Best yoga poses for arthritis
You’ve probably heard about yoga. It can be intimidating to think about getting started, especially at an older age, when the images and video that are so common in the media depict young hotshots twisting their body into seemingly impossible pretzel-like formations. Did you also know that Yoga is great for managing arthritis?
But the truth is that yoga can be very basic – and can be done in about ten minutes per day for those in a hurry. Here we’ve included five of the best yoga poses for arthritis, along with instructions. We encourage you to head over to YouTube and do a quick search for any that don’t make sense to you. After watching others, you should be able to get a general feel for how these poses work and how to come in and out of them.
In general, many of the best yoga poses for arthritis are Sun Salutations. For those unfamiliar with yoga (or at least its’ often confusing terminology!), sun salutations are a collection of yoga postures performed in a rhythm, also called a flow, in order to create consistent movement throughout the body and really stretch out the muscles and joints.
Many die-hard yogis use sun salutations primarily as a warm up exercise for more difficult poses, but for those with arthritis they can serve as the primary focus of your yoga practice.
Cobra pose, in particular, can be one of the most effective yoga poses for arthritis. Lying on your stomach, place hands on the floor. Slowly lift your head up, pulling back so that your neck and chest rise as well. Keep your eyes and face focus forward. The lower part of the body should remain still, but the muscles in your back will work hard on this one. It really stretches those mid-level joints and is also great for the wrists and elbows.
Other sun salutations
To be technical, cat cow is a combination of two poses. Both are done on your hands and knees. Try to stack the bones – shoulders over elbows, hips over knees. Breath in and push the naval out, pulling in the back and stretching the neck. Then, on the exhale, suck the naval in as you thoroughly push the breath out through the mouth. If you make a heavy breathing noise here, no worries – I do to. Your back will be arched up like a cat here, as opposed to sucked in, hence the name Cat Cow.
Forward fold is a great stretch for the ligaments, hamstrings, and really for the whole body – it’s also quite enjoyable to just relax in it for a couple of breath cycles. Don’t strain yourself, but instead take the fold down from Mountain Pose (standing tall and upright) as peacefully and slowly as you like. If your joints allow you to relax, do so, if not, don’t linger.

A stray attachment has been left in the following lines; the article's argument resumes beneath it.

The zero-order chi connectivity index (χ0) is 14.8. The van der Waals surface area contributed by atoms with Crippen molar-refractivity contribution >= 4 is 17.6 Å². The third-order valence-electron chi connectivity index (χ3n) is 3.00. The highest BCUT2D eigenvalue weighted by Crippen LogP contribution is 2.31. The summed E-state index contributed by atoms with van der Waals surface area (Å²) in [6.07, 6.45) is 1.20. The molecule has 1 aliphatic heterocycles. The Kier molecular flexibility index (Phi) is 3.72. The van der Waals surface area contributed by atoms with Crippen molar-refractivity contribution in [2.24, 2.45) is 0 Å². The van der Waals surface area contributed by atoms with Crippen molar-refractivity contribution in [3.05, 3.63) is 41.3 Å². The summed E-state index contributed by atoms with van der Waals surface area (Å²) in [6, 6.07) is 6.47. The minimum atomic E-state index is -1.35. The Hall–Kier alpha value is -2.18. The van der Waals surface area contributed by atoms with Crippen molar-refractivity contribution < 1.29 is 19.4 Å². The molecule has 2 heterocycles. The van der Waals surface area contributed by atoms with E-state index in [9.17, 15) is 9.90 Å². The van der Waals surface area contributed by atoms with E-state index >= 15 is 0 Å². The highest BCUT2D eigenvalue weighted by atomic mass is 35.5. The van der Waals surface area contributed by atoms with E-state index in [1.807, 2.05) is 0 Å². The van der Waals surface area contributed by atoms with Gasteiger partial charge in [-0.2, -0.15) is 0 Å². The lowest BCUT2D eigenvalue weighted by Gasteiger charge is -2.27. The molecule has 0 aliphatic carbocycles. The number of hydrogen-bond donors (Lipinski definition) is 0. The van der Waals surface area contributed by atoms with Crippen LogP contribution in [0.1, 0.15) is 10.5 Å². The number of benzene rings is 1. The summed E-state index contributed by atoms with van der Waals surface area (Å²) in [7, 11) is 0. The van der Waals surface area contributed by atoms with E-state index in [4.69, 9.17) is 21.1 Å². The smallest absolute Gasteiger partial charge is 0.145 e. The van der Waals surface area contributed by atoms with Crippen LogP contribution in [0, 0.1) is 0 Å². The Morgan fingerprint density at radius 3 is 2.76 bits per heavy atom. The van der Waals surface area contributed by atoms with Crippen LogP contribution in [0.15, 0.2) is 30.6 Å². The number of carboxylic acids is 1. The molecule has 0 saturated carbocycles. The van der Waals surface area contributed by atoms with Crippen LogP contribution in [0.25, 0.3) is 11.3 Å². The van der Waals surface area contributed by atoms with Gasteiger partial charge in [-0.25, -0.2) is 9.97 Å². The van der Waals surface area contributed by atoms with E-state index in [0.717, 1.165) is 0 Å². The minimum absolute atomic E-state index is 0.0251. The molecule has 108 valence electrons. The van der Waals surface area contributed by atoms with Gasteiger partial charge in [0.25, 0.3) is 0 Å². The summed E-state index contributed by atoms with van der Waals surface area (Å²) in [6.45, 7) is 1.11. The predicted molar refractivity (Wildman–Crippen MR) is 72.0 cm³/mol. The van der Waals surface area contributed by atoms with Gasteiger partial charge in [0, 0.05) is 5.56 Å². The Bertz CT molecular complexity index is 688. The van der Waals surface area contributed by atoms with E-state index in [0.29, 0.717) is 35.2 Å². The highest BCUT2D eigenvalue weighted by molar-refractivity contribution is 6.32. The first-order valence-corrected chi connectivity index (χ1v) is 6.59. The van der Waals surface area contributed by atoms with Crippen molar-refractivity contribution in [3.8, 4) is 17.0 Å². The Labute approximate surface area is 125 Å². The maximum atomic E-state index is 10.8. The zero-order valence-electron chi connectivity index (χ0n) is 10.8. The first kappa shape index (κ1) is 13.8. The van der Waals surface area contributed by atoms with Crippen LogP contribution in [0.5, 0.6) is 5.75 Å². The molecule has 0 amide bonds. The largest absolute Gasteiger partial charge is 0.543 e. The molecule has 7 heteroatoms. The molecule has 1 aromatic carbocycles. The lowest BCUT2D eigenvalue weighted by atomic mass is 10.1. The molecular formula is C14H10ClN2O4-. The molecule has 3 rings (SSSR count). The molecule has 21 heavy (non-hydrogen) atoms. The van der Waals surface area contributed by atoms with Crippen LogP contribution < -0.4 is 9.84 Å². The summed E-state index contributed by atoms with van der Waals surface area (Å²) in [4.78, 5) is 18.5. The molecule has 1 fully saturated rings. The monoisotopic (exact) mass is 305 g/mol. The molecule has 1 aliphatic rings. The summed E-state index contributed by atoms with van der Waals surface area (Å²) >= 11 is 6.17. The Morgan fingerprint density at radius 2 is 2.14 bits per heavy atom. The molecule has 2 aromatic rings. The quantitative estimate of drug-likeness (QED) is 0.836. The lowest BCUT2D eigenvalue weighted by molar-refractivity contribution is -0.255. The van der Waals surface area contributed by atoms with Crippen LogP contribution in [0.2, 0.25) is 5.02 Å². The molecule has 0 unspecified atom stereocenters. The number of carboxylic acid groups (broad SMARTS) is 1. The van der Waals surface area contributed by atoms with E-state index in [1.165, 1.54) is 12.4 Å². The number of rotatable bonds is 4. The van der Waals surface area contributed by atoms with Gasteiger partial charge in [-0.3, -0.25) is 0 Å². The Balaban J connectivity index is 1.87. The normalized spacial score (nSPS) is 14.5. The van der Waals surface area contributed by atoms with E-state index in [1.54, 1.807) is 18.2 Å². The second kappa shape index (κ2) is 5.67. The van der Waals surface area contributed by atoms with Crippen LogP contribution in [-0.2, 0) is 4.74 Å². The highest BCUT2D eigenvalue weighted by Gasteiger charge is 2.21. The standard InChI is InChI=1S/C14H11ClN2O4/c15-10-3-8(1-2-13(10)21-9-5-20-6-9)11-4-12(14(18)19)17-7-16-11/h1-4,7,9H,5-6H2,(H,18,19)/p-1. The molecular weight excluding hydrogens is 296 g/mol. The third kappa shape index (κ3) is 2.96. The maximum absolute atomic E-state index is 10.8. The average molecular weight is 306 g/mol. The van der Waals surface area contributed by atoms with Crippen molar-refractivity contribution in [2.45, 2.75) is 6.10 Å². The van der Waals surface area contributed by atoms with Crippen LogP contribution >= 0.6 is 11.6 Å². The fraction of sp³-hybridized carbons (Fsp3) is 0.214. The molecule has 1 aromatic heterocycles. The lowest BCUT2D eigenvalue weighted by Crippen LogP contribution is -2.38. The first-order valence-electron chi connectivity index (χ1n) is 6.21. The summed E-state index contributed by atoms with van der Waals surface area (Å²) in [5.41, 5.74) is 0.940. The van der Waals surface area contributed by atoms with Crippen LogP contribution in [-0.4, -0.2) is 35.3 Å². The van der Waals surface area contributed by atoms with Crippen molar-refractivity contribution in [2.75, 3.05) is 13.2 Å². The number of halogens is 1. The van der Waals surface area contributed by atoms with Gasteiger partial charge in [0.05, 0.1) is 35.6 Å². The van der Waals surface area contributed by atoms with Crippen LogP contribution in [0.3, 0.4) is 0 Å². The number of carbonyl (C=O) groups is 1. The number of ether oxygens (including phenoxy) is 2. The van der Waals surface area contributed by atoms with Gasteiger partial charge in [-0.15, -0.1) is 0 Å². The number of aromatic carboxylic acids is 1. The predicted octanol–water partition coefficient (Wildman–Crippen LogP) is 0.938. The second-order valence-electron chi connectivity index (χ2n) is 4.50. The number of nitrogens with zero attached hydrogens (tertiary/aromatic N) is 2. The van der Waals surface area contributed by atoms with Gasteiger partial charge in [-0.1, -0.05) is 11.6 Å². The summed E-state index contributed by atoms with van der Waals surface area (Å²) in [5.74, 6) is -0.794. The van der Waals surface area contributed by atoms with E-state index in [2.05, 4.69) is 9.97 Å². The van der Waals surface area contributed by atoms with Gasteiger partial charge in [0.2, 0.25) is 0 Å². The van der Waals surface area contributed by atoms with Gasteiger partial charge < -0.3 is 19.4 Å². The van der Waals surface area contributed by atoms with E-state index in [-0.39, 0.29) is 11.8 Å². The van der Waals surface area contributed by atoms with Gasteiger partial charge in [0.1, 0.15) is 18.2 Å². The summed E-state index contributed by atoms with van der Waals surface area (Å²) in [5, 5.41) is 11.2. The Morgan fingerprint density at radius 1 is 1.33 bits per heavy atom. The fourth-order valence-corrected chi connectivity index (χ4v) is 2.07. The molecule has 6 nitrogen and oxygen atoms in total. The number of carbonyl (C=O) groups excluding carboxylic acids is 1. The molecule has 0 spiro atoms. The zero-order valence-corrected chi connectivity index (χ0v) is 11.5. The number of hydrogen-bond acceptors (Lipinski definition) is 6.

Exhale as you lean forward at the hips, lengthening the torso and breathing out hard on the way down. Elbows and knees can bend naturally, there’s no reason to keep them locked up tight. The head should hang down with view behind you through the legs. Press the heels into the mat and extend your backside up.
In a supine manner, lift the legs in tandem as you lie on your back on the yoga mat. Slowly but confidently twist them to the left as far as is comfortable, trying to minimize the movement of the back and upper body. You can extend the arms out if you wish, or keep them closer to you, but you may have more luck with balance if there is some space between them and your legs.
Slowly rise the legs back to center and lower down on the right side. Be sure not to rush this stretch – it’s meant to be taken nice and slow in these circumstances.
Downward Facing Dog
Here’s one to really stretch the entire body, and challenge yourself a bit. We’ll start on all fours, similar to the cat cow routine. Bring your hands ahead of the shoulders, and keep them firm as you’ll be putting weight on them. Feet should be placed hip-width apart. Press into the outer edges of the palm and fingers and push yourself up so that your body is lifted, hands and toes on the ground.
This one definitely takes some practice – but once you get it, it feels great. Here’s a quick video to watch:
Pull the naval in towards the spine as you exhale, tightening the body and really working that stretch. Keep knees bent and lengthen the spine as much as is comfortable. If you can, try to lower the heels as far as possible and straighten the legs, but don’t go any further than is pain-free.
h2b>Best yoga poses for arthritis: Putting them into practice
If you can work on one or more of these poses a few times per week, you should start feeling more flexible and loose in the joints. With time, this may help arthritis pain – especially when combined with a healthy diet, other helpful exercises and lots of Omega-3 fatty acids.
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